Great Yorkshire Show Organisers Call for Flexibility Over Term Time Trips
24 April 2017
The Yorkshire Agricultural Society is urging the Government to relax rules around term time trips after highlighting the educational benefits of the Great Yorkshire Show.
The Society is inviting the Secretary of State for Education Justine Greening, Shadow Education Minister Angela Rayner and Yorkshire MPs to the show which is now England’s premiere agricultural event.
Show organisers want to highlight the educational offering of the show and are appealing for greater flexibility for schools to allow parents to bring their children.
The move comes after last week’s High Court ruling which saw a judge state that unless a child is sick, absent due to religious observance reasons, or unable to attend because their school transport did not arrive, they must attend school – unless the head teacher has stated otherwise.
Charles Mills, Show Director, said: “Education is at the heart of the Society’s ethos and educating the younger generations about the importance of farming is vital.
“We fear that with the current High Court ruling, less and less children of school age will visit the show unless it’s part of an organised school trip.
“We are writing to Government Ministers and Yorkshire MPs to ask them to support a proposal from the Yorkshire Agricultural Society to waive this restriction so that parents can bring their children to the Great Yorkshire Show.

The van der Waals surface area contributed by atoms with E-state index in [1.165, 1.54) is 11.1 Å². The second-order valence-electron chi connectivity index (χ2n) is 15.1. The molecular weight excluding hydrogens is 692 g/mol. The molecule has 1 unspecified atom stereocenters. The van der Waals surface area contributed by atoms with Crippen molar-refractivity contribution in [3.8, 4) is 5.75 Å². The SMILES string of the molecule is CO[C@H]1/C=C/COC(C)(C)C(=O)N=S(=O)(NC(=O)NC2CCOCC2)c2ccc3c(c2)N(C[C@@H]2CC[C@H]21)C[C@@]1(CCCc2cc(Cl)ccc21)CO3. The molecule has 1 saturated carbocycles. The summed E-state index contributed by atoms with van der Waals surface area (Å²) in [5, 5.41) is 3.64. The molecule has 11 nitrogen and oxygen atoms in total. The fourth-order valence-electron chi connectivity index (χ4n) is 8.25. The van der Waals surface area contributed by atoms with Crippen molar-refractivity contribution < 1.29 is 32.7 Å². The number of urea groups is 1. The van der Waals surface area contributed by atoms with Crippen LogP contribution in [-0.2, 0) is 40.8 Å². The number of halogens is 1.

“We want them to come and see for themselves how valuable the show is in showcasing the very best of agricultural life as well as supporting the farming industry.”
The Yorkshire Agricultural Society organises a raft of educational programmes for school children throughout the year with the flagship event being the three day Great Yorkshire Show which is always on a Tuesday – Thursday in the second week of July, during term time.
This will be the 159th show, bringing together the very best of British food, farming and countryside life over three days and attracting over 130,000 visitors.
Charles added: “A discount is on offer for school trips and while some Yorkshire schools organise official trips, it’s a grey area for other schools who don’t. For instance some headteachers allow parents to bring their children to the show but others won’t sanction it so this means children are missing out. People are uncertain about what they can and can’t do and we are calling for flexibility and clear guidance so that we can continue to welcome and educate the younger generations and parents can do so without fear of repercussions.”
The show brings the town and country together so farmers can understand more about their customers and the public gets a better insight into what’s involved in putting food on the table and the important role British farmers play in doing that.
There’s everything from falconry to dry stone walling to some of the world’s best sheep shearers. There’s the chance for visitors to see the latest in agricultural kit and technology and the finest livestock.
The Great Yorkshire Show has 8,500 animals, important national competitions like Cock O’the North and this year the Charolais Cattle Society will hold its Summer National Show.
There is also a Discovery Zone created specifically for youngsters who can learn about healthy living, the environment and the countryside, in a practical and interactive way.